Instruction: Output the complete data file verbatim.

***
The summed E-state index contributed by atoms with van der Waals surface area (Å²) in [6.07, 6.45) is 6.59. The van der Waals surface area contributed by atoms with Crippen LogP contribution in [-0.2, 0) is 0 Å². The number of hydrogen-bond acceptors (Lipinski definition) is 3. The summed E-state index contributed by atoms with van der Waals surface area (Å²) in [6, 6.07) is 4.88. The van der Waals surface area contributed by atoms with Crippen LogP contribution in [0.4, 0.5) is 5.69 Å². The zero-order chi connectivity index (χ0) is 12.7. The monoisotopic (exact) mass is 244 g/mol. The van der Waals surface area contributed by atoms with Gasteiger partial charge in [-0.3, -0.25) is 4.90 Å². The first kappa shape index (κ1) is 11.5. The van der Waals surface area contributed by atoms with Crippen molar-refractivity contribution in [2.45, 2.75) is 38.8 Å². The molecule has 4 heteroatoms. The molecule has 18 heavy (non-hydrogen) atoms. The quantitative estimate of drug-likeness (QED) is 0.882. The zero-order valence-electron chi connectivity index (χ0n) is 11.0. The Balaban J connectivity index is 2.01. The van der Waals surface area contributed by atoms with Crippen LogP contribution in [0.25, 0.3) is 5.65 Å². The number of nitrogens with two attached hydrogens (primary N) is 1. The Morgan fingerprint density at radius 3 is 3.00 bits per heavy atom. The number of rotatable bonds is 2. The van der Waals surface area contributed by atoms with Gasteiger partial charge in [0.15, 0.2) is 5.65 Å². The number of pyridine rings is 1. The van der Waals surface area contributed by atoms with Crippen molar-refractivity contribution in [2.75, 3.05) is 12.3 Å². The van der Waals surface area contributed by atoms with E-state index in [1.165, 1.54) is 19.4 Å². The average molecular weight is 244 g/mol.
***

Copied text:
The summed E-state index contributed by atoms with van der Waals surface area (Å²) in [6.07, 6.45) is 6.59. The van der Waals surface area contributed by atoms with Crippen LogP contribution in [-0.2, 0) is 0 Å². The number of hydrogen-bond acceptors (Lipinski definition) is 3. The summed E-state index contributed by atoms with van der Waals surface area (Å²) in [6, 6.07) is 4.88. The van der Waals surface area contributed by atoms with Crippen LogP contribution in [0.4, 0.5) is 5.69 Å². The zero-order chi connectivity index (χ0) is 12.7. The monoisotopic (exact) mass is 244 g/mol. The van der Waals surface area contributed by atoms with Gasteiger partial charge in [-0.3, -0.25) is 4.90 Å². The first kappa shape index (κ1) is 11.5. The van der Waals surface area contributed by atoms with Crippen molar-refractivity contribution in [2.45, 2.75) is 38.8 Å². The molecule has 4 heteroatoms. The molecule has 18 heavy (non-hydrogen) atoms. The quantitative estimate of drug-likeness (QED) is 0.882. The zero-order valence-electron chi connectivity index (χ0n) is 11.0. The Balaban J connectivity index is 2.01. The van der Waals surface area contributed by atoms with Crippen LogP contribution in [0.25, 0.3) is 5.65 Å². The number of nitrogens with two attached hydrogens (primary N) is 1. The Morgan fingerprint density at radius 3 is 3.00 bits per heavy atom. The number of rotatable bonds is 2. The van der Waals surface area contributed by atoms with Gasteiger partial charge in [0.15, 0.2) is 5.65 Å². The number of pyridine rings is 1. The van der Waals surface area contributed by atoms with Crippen molar-refractivity contribution in [2.75, 3.05) is 12.3 Å². The van der Waals surface area contributed by atoms with E-state index in [1.165, 1.54) is 19.4 Å². The average molecular weight is 244 g/mol.